Where Do You Get Your Ideas?

While looking back at the novels in these boxed sets, I wondered if I ever write anything that isn’t at least a little bit autographical.

Passion’s Child has to do with sailing and so does The Goodbye Child. Growing up in Corpus Christi, I began to sail in the womb – literally. My parents were poor when my mother was pregnant with me. They lived in a tiny one bedroom clapboard house on the west side of town. They didn’t even have a car, but my father who was always big into hobbies had always dreamed of owning a sailboat. He’d grown up landlocked in Bowie, Texas before Texans dammed every river and made lakes all over the state.

As a child he’d built a model sailboat that he sailed in any sort of pond he could find. So – the first thing he bought when he came to Corpus Christi, was a sailboat. He and Mother would get on the bus with their bags of sails even when Mother was huge with me. The name of the boat was Phantom. Sadly, it sank in a hurricane that occurred after I was born.

Destiny’s Child is set on a ranch near Corpus Christi. One of my favorite places to write is a prayer retreat called Lebh Shomea, which is locate on the former headquarters of the vast Kenedy Ranch which Captain King, who founded the King Ranch, once owned a part of. Through the years, I’ve spent many weeks there and am very familiar with the cowboy diet, lifestyle, wildlife, history, romance, and vegetation of that area. It is pure TEXAS and an extremely personal setting to me.

Scandal’s Child is set in Louisiana. For the first eight years of my marriage, I lived in Orange, Texas, which is prettily located on the Sabine River right across from Louisiana. Back then, I merely dreamed of becoming a writer.

My husband and I had a sailboat (naturally – it’s in the genes) and a canoe and an airboat. We spent hours in the bayous exploring the middle of nowhere on an canoe or airboat. It is lucky we didn’t get eaten by a gator. Several slapped their tails at us as if to say SCRAM! Which we quickly did, naturally.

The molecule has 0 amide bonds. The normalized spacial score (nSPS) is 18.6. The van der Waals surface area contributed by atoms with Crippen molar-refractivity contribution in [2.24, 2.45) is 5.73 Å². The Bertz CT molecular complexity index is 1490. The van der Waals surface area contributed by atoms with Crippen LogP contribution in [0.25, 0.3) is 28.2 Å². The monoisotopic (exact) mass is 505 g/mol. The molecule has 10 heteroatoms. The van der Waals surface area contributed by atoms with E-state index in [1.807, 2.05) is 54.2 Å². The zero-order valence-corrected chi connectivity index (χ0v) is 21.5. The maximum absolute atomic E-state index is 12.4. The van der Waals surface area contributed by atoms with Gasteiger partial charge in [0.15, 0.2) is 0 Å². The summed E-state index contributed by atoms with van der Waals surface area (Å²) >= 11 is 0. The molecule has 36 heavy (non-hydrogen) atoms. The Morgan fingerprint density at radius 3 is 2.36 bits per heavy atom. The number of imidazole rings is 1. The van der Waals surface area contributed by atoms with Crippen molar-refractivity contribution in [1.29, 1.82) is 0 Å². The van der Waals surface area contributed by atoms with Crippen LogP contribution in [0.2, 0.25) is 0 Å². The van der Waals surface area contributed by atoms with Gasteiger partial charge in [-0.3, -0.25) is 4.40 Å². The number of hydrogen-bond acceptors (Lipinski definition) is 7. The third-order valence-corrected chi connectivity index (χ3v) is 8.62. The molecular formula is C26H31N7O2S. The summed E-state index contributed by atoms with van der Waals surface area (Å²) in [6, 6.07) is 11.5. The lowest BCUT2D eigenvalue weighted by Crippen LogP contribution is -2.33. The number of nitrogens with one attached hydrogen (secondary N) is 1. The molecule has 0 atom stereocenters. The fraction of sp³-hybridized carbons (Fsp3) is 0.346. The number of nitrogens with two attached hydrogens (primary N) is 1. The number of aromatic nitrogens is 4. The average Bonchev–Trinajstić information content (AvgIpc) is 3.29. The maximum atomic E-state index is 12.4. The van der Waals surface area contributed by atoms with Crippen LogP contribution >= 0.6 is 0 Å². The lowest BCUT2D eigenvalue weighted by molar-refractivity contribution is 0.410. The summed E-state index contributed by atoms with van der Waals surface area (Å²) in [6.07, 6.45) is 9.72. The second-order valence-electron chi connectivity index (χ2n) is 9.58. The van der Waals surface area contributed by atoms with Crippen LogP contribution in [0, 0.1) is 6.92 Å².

Beside the gators, the trouble with airboats is you can fly quickly over logs, grass, and mud and get way back into wild country which is a sort of no-man’s land. I used to think, if this motor quits, what will we do? There was no sign of human life on those desolate waterways other than a few ramshackle shacks on stilts and a few old tires lying on the banks.

Well after several years of adventures, we ended up donating the airboat to the Sea Scouts, and the motor went out when they were on one of their expeditions. The leader and his scouts had to walk back, pulling the boat for TWO DAYS, through mud and water. When you step into that mud, you sink a foot. It sucks you down. Not fun.

Wilderness Child is the least autobiographical of the six books. It is set in Australia and I’ve never been there. Perhaps I set it there because the King Ranch used to own a ranch in Australia. Or maybe because I’ve always dreamed of making that journey.

Writers don’t just write what they know. They write about their fantasies and dreams too. Hey… I’m still sailing.

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